“That's what you live for as a sportsman. You have to put up a fight.” - Jurgen Klopp
Congratulations! You replied to the job advert for an Agile position, and you’ve got an interview. Genuinely keen to work in an agile way, you know that the organization must have picked up on your credentials. You did everything you could to highlight them in your application, and evidently, those Agile skills must have got you to the top of the pile. Now you’re through the door. Good luck!
You move over to the chair indicated by the interviewer and sit down. You quietly study him from across the desk - and your heart begins to sink. He seems disengaged and barely acknowledges you as he sniffs disdainfully, checking his watch. His body language suggests a person with little interest in either you or the interview itself. There is no eye contact beyond the most fleeting of glances. You begin to wonder if he is a dullard promoted beyond his competence, assigned to this interview because he was the only manager available at the time. Now he looks out of the window. As the seconds tick by - during that key inaugural moment when first impressions count - you find yourself drawing your own conclusions about him.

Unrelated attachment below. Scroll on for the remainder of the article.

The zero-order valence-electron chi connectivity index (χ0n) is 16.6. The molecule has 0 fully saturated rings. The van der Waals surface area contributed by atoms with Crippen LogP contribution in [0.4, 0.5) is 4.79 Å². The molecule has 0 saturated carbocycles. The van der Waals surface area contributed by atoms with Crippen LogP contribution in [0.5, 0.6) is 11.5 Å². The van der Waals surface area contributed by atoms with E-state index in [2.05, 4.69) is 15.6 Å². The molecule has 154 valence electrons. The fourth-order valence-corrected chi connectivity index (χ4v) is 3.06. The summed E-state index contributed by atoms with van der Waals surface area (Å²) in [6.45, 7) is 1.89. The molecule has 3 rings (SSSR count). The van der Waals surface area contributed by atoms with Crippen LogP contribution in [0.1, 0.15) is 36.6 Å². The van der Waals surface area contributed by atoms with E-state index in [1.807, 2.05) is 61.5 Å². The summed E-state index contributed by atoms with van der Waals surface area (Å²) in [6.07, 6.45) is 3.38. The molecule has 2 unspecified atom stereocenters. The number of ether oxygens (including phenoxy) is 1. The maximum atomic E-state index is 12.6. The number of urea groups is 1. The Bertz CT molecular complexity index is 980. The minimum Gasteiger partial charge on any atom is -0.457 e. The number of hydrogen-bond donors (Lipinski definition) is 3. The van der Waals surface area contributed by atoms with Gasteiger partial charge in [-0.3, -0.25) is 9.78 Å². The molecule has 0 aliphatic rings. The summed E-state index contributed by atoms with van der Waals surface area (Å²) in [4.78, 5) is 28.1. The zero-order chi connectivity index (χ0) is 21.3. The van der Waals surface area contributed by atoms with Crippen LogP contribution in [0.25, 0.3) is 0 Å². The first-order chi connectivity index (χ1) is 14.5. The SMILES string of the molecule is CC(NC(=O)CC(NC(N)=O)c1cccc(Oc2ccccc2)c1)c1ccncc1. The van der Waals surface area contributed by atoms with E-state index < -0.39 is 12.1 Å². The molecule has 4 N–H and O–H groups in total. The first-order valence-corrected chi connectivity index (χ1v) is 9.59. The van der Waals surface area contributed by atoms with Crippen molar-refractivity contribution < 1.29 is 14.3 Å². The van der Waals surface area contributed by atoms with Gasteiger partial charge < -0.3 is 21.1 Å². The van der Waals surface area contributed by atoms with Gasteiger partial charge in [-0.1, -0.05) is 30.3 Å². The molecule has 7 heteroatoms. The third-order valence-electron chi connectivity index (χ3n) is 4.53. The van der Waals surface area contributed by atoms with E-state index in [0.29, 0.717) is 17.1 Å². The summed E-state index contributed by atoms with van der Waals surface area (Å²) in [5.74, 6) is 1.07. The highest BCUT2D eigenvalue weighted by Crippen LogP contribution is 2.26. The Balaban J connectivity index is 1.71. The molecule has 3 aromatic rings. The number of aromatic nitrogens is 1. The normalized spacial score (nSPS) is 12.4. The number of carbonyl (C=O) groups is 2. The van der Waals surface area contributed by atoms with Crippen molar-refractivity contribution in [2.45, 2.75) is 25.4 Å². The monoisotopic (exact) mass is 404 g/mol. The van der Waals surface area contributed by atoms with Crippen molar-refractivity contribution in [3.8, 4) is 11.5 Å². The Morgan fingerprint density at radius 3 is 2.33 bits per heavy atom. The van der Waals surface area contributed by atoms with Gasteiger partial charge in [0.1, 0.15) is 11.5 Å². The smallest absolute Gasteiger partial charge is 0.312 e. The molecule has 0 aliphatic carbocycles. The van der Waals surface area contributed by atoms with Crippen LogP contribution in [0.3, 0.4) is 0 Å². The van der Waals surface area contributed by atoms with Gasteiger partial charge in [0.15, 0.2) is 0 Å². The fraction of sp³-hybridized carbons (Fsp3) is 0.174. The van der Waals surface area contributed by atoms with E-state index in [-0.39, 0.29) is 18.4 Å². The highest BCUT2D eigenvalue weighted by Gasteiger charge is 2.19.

Eventually, he turns his unseeing and self-absorbed gaze towards you and seems ready to speak. You hope he will redeem himself and the organization he represents. Will he ask your opinion about Sprint commitments, or a good Definition of Done, or of how work ought to be co-ordinated when multiple teams are involved? Will he probe your Agile experiences like an expert, and allow your own expertise to shine through? Or will he confirm your growing opinion of him as a dim bulb? Perhaps one of those pointy-haired bosses who capitalizes “agile” because he thinks it is an acronym or rendered more significant because he is pronouncing the word?